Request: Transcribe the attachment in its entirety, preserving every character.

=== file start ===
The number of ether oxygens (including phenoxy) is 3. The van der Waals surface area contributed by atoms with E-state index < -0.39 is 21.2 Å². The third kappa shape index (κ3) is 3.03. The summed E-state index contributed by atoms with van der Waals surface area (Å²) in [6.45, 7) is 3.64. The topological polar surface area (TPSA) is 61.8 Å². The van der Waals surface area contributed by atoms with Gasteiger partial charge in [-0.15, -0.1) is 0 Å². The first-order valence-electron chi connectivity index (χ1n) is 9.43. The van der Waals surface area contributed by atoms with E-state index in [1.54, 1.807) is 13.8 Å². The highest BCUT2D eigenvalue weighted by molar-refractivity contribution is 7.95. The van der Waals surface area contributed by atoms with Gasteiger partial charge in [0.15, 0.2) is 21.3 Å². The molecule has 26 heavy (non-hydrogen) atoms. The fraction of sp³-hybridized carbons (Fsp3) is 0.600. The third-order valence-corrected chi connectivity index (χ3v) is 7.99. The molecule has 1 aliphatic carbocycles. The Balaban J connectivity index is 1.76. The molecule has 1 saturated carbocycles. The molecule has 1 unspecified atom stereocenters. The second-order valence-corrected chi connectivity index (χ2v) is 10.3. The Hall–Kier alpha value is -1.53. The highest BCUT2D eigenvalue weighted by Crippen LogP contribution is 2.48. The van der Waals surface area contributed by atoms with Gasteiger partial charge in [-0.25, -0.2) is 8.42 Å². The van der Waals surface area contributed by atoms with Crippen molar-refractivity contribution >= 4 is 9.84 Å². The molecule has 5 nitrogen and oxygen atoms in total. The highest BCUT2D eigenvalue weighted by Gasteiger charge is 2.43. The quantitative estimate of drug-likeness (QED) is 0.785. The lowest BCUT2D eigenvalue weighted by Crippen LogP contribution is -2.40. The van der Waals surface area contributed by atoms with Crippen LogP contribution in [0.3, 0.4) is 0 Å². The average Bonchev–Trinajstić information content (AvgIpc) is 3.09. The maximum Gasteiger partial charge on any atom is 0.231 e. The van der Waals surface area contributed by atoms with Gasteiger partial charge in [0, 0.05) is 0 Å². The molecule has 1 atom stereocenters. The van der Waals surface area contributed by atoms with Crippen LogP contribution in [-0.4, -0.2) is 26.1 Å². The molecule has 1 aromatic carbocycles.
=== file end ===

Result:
The number of ether oxygens (including phenoxy) is 3. The van der Waals surface area contributed by atoms with E-state index < -0.39 is 21.2 Å². The third kappa shape index (κ3) is 3.03. The summed E-state index contributed by atoms with van der Waals surface area (Å²) in [6.45, 7) is 3.64. The topological polar surface area (TPSA) is 61.8 Å². The van der Waals surface area contributed by atoms with Gasteiger partial charge in [-0.15, -0.1) is 0 Å². The first-order valence-electron chi connectivity index (χ1n) is 9.43. The van der Waals surface area contributed by atoms with E-state index in [1.54, 1.807) is 13.8 Å². The highest BCUT2D eigenvalue weighted by molar-refractivity contribution is 7.95. The van der Waals surface area contributed by atoms with Gasteiger partial charge in [0.15, 0.2) is 21.3 Å². The molecule has 26 heavy (non-hydrogen) atoms. The fraction of sp³-hybridized carbons (Fsp3) is 0.600. The third-order valence-corrected chi connectivity index (χ3v) is 7.99. The molecule has 1 aliphatic carbocycles. The Balaban J connectivity index is 1.76. The molecule has 1 saturated carbocycles. The molecule has 1 unspecified atom stereocenters. The second-order valence-corrected chi connectivity index (χ2v) is 10.3. The Hall–Kier alpha value is -1.53. The highest BCUT2D eigenvalue weighted by Crippen LogP contribution is 2.48. The van der Waals surface area contributed by atoms with Gasteiger partial charge in [-0.25, -0.2) is 8.42 Å². The van der Waals surface area contributed by atoms with Crippen molar-refractivity contribution >= 4 is 9.84 Å². The molecule has 5 nitrogen and oxygen atoms in total. The highest BCUT2D eigenvalue weighted by Gasteiger charge is 2.43. The quantitative estimate of drug-likeness (QED) is 0.785. The lowest BCUT2D eigenvalue weighted by Crippen LogP contribution is -2.40. The van der Waals surface area contributed by atoms with Crippen LogP contribution in [0.3, 0.4) is 0 Å². The average Bonchev–Trinajstić information content (AvgIpc) is 3.09. The maximum Gasteiger partial charge on any atom is 0.231 e. The van der Waals surface area contributed by atoms with Gasteiger partial charge in [0, 0.05) is 0 Å². The molecule has 1 atom stereocenters. The van der Waals surface area contributed by atoms with Crippen LogP contribution in [-0.4, -0.2) is 26.1 Å². The molecule has 1 aromatic carbocycles.